Cerebral microbleed detection using Susceptibility Weighted Imaging and deep learning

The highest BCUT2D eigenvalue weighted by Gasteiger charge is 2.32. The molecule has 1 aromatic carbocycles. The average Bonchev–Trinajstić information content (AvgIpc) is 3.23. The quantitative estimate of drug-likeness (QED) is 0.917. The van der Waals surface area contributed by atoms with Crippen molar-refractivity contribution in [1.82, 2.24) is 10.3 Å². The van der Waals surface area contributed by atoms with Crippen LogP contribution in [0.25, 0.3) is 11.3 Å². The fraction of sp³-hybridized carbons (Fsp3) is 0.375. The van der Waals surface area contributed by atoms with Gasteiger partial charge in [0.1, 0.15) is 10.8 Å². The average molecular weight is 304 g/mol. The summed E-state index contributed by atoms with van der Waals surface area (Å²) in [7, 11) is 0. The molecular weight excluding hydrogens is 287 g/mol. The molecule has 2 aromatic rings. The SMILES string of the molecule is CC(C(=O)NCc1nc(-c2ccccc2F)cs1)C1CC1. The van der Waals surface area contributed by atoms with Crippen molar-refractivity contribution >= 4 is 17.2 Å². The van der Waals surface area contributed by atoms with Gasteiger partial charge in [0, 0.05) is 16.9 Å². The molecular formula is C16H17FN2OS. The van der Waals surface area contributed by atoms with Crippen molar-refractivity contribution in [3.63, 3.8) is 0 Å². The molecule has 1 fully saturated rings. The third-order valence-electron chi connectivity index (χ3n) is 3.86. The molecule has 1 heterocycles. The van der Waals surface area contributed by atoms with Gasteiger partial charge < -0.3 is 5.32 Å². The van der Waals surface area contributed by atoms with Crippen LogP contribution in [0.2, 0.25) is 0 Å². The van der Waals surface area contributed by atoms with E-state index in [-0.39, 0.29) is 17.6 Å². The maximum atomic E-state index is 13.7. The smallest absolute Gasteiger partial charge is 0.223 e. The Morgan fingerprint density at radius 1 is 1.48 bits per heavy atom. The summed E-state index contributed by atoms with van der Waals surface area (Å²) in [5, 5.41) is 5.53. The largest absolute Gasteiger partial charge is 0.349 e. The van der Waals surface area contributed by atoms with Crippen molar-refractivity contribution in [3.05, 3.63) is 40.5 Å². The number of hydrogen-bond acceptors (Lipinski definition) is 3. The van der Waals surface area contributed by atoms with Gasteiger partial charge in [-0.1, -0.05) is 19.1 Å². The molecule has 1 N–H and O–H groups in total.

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Detecting cerebral microbleeds (CMBs) is important in diagnosing a variety of diseases including dementia, stroke and traumatic brain injury. However, manual detection of CMBs can be time-consuming and prone to errors, whereas the current automatic algorithms for CMB detection are usually limited by large number of false positives. In this study, we present a two-stage CMB detection framework which contains a candidate detection stage based on a 3D fast radial symmetry transform of the composite images from Susceptibility Weighted Imaging (SWI), and a false positive reduction stage based on deep residual neural networks using both the SWI and the high-pass filtered phase images. While the SWI images provide exquisite sensitivity to the presence of blood products, the high-pass filtered phase images enable the differentiation of diamagnetic calcifications from paramagnetic microbleeds. The deep learning model was trained using 154 data sets, and the best models were selected using 25 validation data sets. Finally, the models were tested using 41 cases, including 13 hemodialysis cases, 9 traumatic brain injury cases, 9 stroke cases and 10 healthy controls. Using 3D SWI and high-pass filtered phase images as input, the best model led to a sensitivity of 95.8%, a precision of 70.9%, and 1.6 false positives per case. This model achieved similar performance to the most experienced human rater and outperformed recently reported CMB detection methods. This study demonstrates the potential of applying deep learning techniques to medical imaging for improving efficiency and accuracy in diagnosis.
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